Design spiral
The Design Spiral

As the calculation methods, computers and databases have evolved, more and more calculations can be done simultaneously. However, in sailboat design, the thinking behind the design spiral is still very useful: which characteristics of the boat are the most important? How do they affect other characteristics? When are some boundary conditions restricting the design?

The design spiral can also be utilized to visualize where to put the most effort in a particular design case. For example, if the draft is limited, many design rounds are probably needed to optimize keel weight and shape and canoe hull depth.

Improvement, modification, or newbuilding?

Often the most important boundary conditions are coming out from the object of the design task: is it a one-off newbuilding, a modification of an existing boat or boat type, or an improvement of an existing boat?

In an improvement, the design task is more or less determining how to get the best out of the given rig, foils, or hull, and how much can be achieved by, for example, using new high-tech sails, optimizing the keel profile, or just emptying the boat from all extra weight before a regatta.

A modification may include, for example, adding a bowsprit, modifications to the rig dimensions, a new keel or rudder, or even hull shape modifications. Many racing yachts have got an extended competitive life after a comprehensive refit. Compared with just improvements, modifications demand a more holistic approach, as the interaction of different actions has to be taken into account. In fact, the design spiral thinking is useful here: for example, if a new keel has a lower center of gravity, this increases the stability and thus allows more sail area, but also requires a stronger rig, which may increase its weight and decrease the stability of the boat.

The designer has, of course, more freedom (and work) in the case of a newbuilding. However, the design task is almost always somehow limited. At least there is a certain concept (e.g., monohull, multihull) or size to work with. Designs for speed record attempts, transatlantic or round the world records may give the most freedom for the designer. Typically, the budget and size of a sailboat design are limited, the designer has to play with racing class or handicap rules, or simply the depth of harbors or waterways put their restrictions on a cruising yacht. This does not mean that the design task is less attractive. It can be vice versa, as the designer needs to find the best solutions against a racing rule, for example.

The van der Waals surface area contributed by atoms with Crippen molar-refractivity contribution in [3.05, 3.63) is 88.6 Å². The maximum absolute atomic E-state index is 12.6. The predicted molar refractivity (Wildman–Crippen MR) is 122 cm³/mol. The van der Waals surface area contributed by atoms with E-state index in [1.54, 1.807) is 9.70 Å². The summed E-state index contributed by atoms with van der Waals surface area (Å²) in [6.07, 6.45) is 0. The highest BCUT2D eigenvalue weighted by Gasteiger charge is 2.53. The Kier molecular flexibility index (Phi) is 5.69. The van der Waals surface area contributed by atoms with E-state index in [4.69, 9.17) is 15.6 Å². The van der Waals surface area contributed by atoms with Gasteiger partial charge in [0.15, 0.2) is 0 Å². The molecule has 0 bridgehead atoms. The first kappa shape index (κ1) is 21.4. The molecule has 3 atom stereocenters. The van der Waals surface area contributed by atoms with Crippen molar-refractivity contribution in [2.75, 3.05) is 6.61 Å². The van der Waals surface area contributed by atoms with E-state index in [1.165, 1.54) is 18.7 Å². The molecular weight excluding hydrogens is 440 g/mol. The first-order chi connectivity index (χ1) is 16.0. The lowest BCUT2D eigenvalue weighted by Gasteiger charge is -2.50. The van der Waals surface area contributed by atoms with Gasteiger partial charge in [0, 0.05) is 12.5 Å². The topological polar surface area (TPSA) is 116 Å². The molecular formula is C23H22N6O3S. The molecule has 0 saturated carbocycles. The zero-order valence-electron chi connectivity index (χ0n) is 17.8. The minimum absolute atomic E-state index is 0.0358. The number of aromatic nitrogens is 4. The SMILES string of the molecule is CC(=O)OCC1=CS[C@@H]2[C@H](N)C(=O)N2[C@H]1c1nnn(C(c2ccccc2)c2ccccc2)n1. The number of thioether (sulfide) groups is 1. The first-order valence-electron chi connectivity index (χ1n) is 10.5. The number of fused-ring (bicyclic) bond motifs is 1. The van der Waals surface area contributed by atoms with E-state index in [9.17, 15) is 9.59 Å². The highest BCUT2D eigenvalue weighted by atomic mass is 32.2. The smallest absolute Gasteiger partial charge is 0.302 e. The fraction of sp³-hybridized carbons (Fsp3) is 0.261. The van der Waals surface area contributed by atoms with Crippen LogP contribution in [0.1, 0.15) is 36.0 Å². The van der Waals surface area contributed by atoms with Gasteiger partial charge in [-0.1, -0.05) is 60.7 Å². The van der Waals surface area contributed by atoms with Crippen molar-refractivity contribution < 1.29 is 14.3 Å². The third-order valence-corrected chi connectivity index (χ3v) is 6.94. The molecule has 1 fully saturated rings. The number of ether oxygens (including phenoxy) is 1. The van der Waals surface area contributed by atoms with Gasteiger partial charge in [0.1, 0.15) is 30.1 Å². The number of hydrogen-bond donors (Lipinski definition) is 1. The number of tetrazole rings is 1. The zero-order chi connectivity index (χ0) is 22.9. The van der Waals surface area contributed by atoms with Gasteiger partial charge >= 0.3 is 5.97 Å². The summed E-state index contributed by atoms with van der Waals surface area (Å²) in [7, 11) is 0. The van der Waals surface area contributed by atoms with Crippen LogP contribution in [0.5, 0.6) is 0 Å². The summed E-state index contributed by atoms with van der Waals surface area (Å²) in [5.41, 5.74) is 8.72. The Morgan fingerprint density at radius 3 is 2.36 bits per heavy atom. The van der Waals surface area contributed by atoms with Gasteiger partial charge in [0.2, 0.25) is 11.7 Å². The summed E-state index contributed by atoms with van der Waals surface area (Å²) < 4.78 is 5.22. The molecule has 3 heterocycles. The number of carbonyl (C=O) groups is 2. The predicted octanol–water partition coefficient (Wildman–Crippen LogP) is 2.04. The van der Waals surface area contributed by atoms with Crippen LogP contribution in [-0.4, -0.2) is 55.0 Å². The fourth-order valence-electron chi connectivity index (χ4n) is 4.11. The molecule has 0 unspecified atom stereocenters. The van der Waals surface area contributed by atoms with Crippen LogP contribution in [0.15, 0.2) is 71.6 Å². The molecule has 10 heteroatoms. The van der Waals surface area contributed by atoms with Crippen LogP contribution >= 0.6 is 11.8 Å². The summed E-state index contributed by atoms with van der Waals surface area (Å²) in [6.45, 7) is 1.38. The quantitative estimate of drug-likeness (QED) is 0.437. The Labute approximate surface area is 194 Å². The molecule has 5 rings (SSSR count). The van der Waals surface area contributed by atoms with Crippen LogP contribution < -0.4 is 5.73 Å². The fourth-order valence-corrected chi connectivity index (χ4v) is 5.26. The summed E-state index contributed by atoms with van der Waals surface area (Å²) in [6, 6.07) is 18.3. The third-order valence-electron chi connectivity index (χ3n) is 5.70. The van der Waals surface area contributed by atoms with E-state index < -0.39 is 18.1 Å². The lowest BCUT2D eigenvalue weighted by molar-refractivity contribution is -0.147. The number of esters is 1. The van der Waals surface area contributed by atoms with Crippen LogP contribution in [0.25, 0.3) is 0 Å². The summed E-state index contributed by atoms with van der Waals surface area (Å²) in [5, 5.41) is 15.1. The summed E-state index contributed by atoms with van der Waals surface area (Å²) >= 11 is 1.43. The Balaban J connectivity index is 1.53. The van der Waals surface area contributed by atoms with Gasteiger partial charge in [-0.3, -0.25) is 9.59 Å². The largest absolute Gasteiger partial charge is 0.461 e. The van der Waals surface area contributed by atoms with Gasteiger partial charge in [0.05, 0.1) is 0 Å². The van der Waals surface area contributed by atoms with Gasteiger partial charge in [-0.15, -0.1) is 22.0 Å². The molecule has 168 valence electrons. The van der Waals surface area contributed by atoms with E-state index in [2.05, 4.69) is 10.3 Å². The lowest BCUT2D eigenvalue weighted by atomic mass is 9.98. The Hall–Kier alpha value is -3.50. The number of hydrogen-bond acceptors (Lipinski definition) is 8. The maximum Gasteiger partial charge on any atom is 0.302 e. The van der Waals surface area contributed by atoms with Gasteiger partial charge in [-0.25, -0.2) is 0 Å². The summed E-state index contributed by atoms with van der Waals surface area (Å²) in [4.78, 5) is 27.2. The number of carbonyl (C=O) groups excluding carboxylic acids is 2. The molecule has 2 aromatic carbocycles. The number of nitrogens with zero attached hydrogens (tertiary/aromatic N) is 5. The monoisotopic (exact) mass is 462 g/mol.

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Challenges in sailboat design

Using wind power and sails as the primary means of propulsion brings additional dimensions to the design of a sailboat compared to ship or powerboat design. The designer’s challenge is to balance the different parameters to achieve the best overall performance and characteristics, rather than optimize the boat to one operating situation.

Wind triangle

The wind experienced by a fixed observer (true wind) is not the same wind an observer on a moving yacht will feel (apparent wind). The wind triangle helps us understand what the true and apparent winds are and how they are related.

Introducing the hull

The hull provides a volume to house accommodation, machinery, supplies, and cargo. It has to be seaworthy enough for the routes the yacht will sail and provide the lowest possible resistance to forward movement. It has to resist the heeling forces generated by the wind’s interaction with the sails and have a large resistance to sideways movement to reduce the sideways drift to leeward of the desired course. The hull determines most of the yachts’ main attributes: stability, resistance, seaworthiness, maneuverability, and load-carrying capacity.

What the hydrodynamic resistance is and why it matters

The motion of a sailing yacht through water requires energy to overcome resistance. It is essential to know the mechanisms behind the generation of this force that works against the movement so that we can make the resistance of a new design match the project’s overall performance goals.